Legal hearing over Google privacy case
Britons accusing Google of violating their privacy by tracking them via Apple's Safari browser face the search giant in the High Court today.
In the hearing, Google is expected to ask for the case to be dismissed, as a similar case was recently in the US.
But lawyers for the Britons say UK laws have been broken so Google should be held to account in a UK court.
In the US, Google has already paid a record fine for tracking people via the Safari browser.
The legal spat arose over the way Google got round a feature in Apple's Safari browser that stopped advertising firms keeping an eye on where people went online.
Google used small text files called cookies to get around the "do not track" feature in order to keep monitoring people and piping tailored adverts to them.
In August 2012, Google paid $22.5m (£13.8m) to settle the case. At the time the payment was the largest fine ever imposed on a single company by the US Federal Trade Commission. Google has also paid a separate $17m fine levied by attorney generals in 38 US states for its actions.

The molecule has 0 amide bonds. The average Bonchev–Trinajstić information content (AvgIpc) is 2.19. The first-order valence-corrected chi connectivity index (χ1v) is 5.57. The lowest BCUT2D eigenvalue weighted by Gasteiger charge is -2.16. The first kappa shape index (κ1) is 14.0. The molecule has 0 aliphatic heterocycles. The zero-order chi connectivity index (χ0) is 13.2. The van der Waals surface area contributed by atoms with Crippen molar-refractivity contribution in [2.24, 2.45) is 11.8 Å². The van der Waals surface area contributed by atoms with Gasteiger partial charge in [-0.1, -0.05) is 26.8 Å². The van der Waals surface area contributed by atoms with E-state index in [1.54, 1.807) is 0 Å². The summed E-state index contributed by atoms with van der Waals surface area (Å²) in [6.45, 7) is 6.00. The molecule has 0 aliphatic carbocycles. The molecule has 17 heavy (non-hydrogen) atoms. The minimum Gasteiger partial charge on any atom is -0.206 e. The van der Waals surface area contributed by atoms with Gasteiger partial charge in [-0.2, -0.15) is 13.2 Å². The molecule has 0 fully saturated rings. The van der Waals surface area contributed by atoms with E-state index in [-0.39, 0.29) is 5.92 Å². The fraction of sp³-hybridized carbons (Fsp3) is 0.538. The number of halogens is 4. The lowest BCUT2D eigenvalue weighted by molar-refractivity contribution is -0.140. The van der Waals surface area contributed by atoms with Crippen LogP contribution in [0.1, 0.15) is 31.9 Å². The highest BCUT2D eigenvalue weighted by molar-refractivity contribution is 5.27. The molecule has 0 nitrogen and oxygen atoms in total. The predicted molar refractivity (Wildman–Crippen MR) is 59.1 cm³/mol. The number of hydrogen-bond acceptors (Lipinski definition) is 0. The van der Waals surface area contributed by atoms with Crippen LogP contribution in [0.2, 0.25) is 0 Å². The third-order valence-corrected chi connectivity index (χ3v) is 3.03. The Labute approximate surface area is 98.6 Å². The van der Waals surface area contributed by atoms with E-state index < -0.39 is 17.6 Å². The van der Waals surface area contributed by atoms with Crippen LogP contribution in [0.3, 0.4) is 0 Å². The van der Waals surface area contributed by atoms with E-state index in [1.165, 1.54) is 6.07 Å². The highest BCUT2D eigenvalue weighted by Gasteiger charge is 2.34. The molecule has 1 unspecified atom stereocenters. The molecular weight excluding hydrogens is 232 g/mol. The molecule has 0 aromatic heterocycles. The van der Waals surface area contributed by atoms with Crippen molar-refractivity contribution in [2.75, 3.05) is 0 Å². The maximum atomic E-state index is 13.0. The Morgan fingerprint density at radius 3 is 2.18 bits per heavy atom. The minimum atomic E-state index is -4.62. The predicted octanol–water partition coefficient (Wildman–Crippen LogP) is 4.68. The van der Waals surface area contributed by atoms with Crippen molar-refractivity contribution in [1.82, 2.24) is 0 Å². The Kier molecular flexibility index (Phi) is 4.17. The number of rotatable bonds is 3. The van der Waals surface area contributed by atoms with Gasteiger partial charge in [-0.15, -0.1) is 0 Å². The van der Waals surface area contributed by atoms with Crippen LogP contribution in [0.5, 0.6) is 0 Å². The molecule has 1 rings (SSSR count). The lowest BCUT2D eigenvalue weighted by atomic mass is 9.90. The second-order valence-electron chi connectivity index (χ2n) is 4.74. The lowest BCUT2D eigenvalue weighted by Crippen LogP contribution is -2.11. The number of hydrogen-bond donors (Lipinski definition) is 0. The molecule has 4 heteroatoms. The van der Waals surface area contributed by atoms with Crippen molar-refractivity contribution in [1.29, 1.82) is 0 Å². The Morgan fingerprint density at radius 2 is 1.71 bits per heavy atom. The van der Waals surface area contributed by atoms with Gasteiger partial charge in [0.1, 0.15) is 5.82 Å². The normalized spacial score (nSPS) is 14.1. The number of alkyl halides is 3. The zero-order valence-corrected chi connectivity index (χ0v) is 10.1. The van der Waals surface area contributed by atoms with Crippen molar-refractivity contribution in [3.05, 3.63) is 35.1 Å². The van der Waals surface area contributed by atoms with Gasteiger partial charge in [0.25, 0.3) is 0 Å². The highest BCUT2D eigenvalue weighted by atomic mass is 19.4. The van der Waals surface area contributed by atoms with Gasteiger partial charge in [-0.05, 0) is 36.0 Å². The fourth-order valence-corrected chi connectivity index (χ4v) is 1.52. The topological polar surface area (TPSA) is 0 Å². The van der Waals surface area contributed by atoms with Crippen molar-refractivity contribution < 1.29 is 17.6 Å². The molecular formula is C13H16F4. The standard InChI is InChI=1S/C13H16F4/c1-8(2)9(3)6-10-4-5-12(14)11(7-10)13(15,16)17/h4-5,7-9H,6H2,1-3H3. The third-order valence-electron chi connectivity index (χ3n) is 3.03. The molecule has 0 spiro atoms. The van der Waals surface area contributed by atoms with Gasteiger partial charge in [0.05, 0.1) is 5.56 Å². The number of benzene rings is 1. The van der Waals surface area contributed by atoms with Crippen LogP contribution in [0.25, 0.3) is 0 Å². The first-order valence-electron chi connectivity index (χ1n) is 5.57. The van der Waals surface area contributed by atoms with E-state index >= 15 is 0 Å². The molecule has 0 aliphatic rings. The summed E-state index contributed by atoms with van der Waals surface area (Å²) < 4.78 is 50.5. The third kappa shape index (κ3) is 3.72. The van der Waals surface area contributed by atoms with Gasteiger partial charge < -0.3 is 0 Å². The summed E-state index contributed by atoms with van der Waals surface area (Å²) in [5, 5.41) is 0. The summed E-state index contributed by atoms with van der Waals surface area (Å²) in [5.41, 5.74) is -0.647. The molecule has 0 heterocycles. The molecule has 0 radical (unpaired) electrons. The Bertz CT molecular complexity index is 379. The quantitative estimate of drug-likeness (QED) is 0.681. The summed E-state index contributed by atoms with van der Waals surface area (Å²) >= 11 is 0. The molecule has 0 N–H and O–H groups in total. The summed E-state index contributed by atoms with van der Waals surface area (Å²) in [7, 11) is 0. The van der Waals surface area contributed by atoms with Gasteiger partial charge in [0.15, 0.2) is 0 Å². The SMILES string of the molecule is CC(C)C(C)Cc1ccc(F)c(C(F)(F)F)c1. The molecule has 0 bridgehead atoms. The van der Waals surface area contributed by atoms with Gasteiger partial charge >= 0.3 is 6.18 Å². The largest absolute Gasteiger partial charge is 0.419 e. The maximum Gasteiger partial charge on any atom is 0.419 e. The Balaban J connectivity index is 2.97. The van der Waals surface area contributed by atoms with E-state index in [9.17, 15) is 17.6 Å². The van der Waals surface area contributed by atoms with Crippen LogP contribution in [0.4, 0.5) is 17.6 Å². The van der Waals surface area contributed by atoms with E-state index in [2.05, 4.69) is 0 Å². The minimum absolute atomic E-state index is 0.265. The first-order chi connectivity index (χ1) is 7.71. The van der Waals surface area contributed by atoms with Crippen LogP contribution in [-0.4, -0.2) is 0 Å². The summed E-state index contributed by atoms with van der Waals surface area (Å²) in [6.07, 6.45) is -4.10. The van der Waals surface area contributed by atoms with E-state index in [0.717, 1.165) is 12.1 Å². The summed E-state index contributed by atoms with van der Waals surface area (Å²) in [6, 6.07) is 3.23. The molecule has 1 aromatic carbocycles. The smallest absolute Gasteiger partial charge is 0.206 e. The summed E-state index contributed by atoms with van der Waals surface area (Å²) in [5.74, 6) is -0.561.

The UK hearing revolves around a procedural question of whether UK campaigners can continue with their case against Google.
Lawyers from legal firm Olswang argue that Google breached UK privacy laws and has a case to answer here.
"British users have a right to privacy protected by English and European laws," said Dan Tench from Olswang.
Google is expected to argue that the case does not meet the strict standards required for it to be heard in the UK.
"A case almost identical to this one was dismissed in its entirety two months ago in the US," said Google in a statement. "We're asking the Court to re-examine whether this case meets the standards required in the UK for a case like this to go to trial."